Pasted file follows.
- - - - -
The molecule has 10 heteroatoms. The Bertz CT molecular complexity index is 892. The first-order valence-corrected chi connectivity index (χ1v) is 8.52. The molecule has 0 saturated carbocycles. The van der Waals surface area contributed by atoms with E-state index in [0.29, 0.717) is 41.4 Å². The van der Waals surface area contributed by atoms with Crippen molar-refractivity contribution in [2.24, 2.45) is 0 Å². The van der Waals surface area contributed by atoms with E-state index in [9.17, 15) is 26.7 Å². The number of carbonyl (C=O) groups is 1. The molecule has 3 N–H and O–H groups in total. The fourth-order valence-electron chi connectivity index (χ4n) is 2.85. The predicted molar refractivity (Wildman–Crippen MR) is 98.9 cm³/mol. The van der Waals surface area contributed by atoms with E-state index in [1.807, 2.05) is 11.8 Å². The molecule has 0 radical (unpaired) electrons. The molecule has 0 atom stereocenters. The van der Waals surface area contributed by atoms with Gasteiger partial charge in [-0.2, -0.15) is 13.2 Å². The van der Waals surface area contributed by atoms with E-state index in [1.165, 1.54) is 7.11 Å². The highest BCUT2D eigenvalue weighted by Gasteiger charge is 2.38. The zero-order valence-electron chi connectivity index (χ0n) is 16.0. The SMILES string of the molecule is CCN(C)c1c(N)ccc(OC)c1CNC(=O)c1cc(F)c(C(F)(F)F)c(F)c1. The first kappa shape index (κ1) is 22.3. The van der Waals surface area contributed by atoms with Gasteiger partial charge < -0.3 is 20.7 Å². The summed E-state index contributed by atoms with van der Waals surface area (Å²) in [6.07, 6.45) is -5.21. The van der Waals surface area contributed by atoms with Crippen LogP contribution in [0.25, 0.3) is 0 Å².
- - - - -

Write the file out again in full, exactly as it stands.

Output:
The molecule has 10 heteroatoms. The Bertz CT molecular complexity index is 892. The first-order valence-corrected chi connectivity index (χ1v) is 8.52. The molecule has 0 saturated carbocycles. The van der Waals surface area contributed by atoms with E-state index in [0.29, 0.717) is 41.4 Å². The van der Waals surface area contributed by atoms with Crippen molar-refractivity contribution in [2.24, 2.45) is 0 Å². The van der Waals surface area contributed by atoms with E-state index in [9.17, 15) is 26.7 Å². The number of carbonyl (C=O) groups is 1. The molecule has 3 N–H and O–H groups in total. The fourth-order valence-electron chi connectivity index (χ4n) is 2.85. The predicted molar refractivity (Wildman–Crippen MR) is 98.9 cm³/mol. The van der Waals surface area contributed by atoms with E-state index in [1.807, 2.05) is 11.8 Å². The molecule has 0 radical (unpaired) electrons. The molecule has 0 atom stereocenters. The van der Waals surface area contributed by atoms with Gasteiger partial charge in [-0.2, -0.15) is 13.2 Å². The van der Waals surface area contributed by atoms with E-state index in [1.165, 1.54) is 7.11 Å². The highest BCUT2D eigenvalue weighted by Gasteiger charge is 2.38. The zero-order valence-electron chi connectivity index (χ0n) is 16.0. The SMILES string of the molecule is CCN(C)c1c(N)ccc(OC)c1CNC(=O)c1cc(F)c(C(F)(F)F)c(F)c1. The first kappa shape index (κ1) is 22.3. The van der Waals surface area contributed by atoms with Gasteiger partial charge < -0.3 is 20.7 Å². The summed E-state index contributed by atoms with van der Waals surface area (Å²) in [6.07, 6.45) is -5.21. The van der Waals surface area contributed by atoms with Crippen LogP contribution in [0.25, 0.3) is 0 Å².